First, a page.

Mark Seymour sends out a Mayday without distress
A great interview with Mark Seymour at the time of the Mayday album release.
Author: Iain Shedden, The Australian.
Date: 29 May 2015.
Mark Seymour today releases Mayday, his third album with his band the Undertow.
What do former NSW premier Barry O’Farrell, an Adelaide pub and the fate of asylum-seekers have in common? All of them, in different ways, wind their way into the fabric of Mark Seymour’s new album Mayday.
The former Hunters & Collectors frontman — and it is former, as he explains later — today releases his third album with his band the Undertow. It’s a radical departure from the ensemble’s previous effort, Seventh Heaven Club, a collection of other songwriters’ love songs.
This time the 58-year-old Melbourne performer has gone back to his own pen to deliver a collection of 13 songs that are bound together loosely by the theme of home.
O’Farrell was partly the inspiration for the song Courtroom 32, as the singer explains.
“The song started with the premier having to resign over the bottle of Grange incident. I found the whole thing so laughable. There’s a madness to the Australian political landscape,” he says. The song title comes from a bar opposite the Supreme Court in Adelaide. “It has a plaque with Courtroom 32 on it,” he says. “I thought that was beautiful so I thought I had better put that in a song.”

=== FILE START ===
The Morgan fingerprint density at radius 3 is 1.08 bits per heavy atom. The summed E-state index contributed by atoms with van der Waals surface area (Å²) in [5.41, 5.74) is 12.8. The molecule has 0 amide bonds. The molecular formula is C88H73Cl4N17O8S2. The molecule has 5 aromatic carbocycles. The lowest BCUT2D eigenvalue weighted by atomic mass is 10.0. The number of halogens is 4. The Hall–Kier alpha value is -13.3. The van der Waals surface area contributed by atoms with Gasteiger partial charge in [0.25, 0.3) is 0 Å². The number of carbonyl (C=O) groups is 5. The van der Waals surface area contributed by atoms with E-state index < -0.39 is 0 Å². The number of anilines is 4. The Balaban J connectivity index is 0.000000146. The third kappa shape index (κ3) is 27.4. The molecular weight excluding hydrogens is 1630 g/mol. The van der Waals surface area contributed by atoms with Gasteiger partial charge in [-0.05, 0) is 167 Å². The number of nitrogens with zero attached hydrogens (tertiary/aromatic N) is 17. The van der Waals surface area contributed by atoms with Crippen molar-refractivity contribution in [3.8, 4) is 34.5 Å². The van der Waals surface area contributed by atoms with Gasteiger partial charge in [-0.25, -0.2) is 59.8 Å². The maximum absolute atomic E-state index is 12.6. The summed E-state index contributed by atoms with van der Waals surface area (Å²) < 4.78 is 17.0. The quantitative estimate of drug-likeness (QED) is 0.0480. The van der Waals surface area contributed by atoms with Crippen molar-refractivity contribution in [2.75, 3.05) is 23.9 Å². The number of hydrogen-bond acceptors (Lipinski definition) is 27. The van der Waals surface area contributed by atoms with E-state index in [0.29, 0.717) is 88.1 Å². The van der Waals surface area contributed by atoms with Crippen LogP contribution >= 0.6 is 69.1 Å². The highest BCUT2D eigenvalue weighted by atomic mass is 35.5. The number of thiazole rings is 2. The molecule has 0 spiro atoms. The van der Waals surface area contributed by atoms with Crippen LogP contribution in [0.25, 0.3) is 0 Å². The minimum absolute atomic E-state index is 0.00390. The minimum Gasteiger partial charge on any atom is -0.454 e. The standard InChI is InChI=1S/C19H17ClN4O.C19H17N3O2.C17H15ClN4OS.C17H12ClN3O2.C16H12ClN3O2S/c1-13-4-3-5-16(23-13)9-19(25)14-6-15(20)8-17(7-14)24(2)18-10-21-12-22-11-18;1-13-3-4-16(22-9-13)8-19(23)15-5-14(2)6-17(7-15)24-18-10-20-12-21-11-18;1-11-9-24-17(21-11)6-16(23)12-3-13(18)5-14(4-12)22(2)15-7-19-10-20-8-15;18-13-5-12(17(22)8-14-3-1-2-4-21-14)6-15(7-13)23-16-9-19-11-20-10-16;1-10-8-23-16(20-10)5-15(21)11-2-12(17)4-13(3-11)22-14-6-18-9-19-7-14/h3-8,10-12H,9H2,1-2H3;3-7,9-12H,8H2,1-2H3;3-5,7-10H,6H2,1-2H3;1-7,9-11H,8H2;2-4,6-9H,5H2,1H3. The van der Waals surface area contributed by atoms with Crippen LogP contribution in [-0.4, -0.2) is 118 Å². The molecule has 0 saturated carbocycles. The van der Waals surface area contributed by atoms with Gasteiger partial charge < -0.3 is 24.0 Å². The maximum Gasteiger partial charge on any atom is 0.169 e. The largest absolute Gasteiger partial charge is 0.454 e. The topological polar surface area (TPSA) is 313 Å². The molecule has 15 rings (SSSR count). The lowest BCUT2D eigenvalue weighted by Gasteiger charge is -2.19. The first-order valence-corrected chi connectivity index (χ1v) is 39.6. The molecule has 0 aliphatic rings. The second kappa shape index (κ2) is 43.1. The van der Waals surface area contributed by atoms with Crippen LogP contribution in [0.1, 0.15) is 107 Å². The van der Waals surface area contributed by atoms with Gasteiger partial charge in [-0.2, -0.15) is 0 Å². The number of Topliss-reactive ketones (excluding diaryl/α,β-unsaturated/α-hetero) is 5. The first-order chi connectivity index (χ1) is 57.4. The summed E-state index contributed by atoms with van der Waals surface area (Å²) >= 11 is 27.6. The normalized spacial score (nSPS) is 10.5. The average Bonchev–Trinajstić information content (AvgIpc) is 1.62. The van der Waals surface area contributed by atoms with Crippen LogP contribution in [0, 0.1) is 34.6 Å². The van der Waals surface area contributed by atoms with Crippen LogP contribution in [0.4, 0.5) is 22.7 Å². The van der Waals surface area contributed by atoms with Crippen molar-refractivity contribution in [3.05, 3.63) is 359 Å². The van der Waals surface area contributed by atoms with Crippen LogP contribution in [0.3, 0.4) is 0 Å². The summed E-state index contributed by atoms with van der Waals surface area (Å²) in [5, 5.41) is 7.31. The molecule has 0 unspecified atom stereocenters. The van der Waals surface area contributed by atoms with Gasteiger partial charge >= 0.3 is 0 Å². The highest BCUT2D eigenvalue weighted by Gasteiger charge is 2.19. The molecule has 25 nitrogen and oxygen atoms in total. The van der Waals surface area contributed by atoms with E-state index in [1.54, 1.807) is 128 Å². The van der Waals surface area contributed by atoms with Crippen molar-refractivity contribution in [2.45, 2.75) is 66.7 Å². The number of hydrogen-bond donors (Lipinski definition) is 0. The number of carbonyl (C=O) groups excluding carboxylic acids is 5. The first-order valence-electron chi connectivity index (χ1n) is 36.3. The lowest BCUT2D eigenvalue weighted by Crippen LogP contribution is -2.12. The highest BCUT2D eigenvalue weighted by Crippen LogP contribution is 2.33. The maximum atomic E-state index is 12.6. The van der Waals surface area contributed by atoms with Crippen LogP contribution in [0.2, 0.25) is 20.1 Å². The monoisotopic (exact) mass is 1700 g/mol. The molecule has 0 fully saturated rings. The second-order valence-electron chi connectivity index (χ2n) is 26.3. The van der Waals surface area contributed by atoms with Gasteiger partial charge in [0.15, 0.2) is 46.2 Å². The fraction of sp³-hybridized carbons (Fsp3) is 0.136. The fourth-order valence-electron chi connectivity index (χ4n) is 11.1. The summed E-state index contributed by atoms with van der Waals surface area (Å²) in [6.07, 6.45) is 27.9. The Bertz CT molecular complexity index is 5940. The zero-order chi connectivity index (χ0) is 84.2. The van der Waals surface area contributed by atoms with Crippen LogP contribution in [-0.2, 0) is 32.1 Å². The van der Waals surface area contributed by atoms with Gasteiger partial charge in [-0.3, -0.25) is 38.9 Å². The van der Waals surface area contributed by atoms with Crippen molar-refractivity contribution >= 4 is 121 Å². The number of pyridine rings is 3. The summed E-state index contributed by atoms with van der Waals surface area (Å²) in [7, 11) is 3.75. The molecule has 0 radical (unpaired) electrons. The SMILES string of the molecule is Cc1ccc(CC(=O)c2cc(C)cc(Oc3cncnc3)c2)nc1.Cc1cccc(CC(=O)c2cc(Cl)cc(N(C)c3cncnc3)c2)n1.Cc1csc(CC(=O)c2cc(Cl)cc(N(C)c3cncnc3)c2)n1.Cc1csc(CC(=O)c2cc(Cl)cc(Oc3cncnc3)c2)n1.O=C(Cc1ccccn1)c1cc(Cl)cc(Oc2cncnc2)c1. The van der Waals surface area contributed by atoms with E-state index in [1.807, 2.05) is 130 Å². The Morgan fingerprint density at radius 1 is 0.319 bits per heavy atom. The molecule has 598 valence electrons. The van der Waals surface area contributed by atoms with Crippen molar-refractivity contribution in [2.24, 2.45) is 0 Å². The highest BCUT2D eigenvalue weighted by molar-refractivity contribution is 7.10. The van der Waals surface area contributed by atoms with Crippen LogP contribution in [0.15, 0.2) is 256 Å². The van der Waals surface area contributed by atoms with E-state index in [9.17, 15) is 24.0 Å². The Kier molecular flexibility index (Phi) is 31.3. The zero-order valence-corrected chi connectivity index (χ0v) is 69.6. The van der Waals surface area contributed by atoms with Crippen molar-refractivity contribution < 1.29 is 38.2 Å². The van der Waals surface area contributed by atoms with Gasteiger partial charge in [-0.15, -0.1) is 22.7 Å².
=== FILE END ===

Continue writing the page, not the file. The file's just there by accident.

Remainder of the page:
The Undertow, featuring bassist John Favaro, guitarist Cameron McKenzie and drummer Peter Maslen, is a rock ’n’ roll outfit quite different stylistically to the one in which Seymour became famous, Hunters & Collectors, but that’s just how Seymour likes it.
“What has changed,” he says, “is that the guys I play with now … there’s a real willingness among them to go where the music is taking us on stage. The songs are constantly changing. There’s a sense of an unknown frontier. We’re able to create a lot of drama from just the four of us. We play in a lot of venues with dubious production values, and we can handle big stages as well. There’s a lot of internal energy in the group.”
Seymour has been flying solo since before H&C broke up in 1998. He released his first album, King Without a Clue, a year before that and eight more albums, including the new one, have followed, steadily raising his profile as a singer and songwriter, although not quite to the level of celebrity enjoyed by his former rock collective H&C.
“When I went solo no one knew who I was,” he says. “I was playing little bars with acoustic music and gradually I’ve built it up.”
His upcoming tour with the Undertow in August will be their first performing in theatres rather than in pubs and clubs.
“We’re thinking that people might perceive what we’re doing in a different way in a more formal environment,” he says. “People will listen, hopefully. As a performer I’m quite happy to play wherever I get put, but the theory is there’s an audience that hasn’t come in contact with us before.”
While there may be newcomers to Seymour’s music, it’s a simple fact many of his fans have followed him since his days as the voice of one of Australia’s most revered rock bands.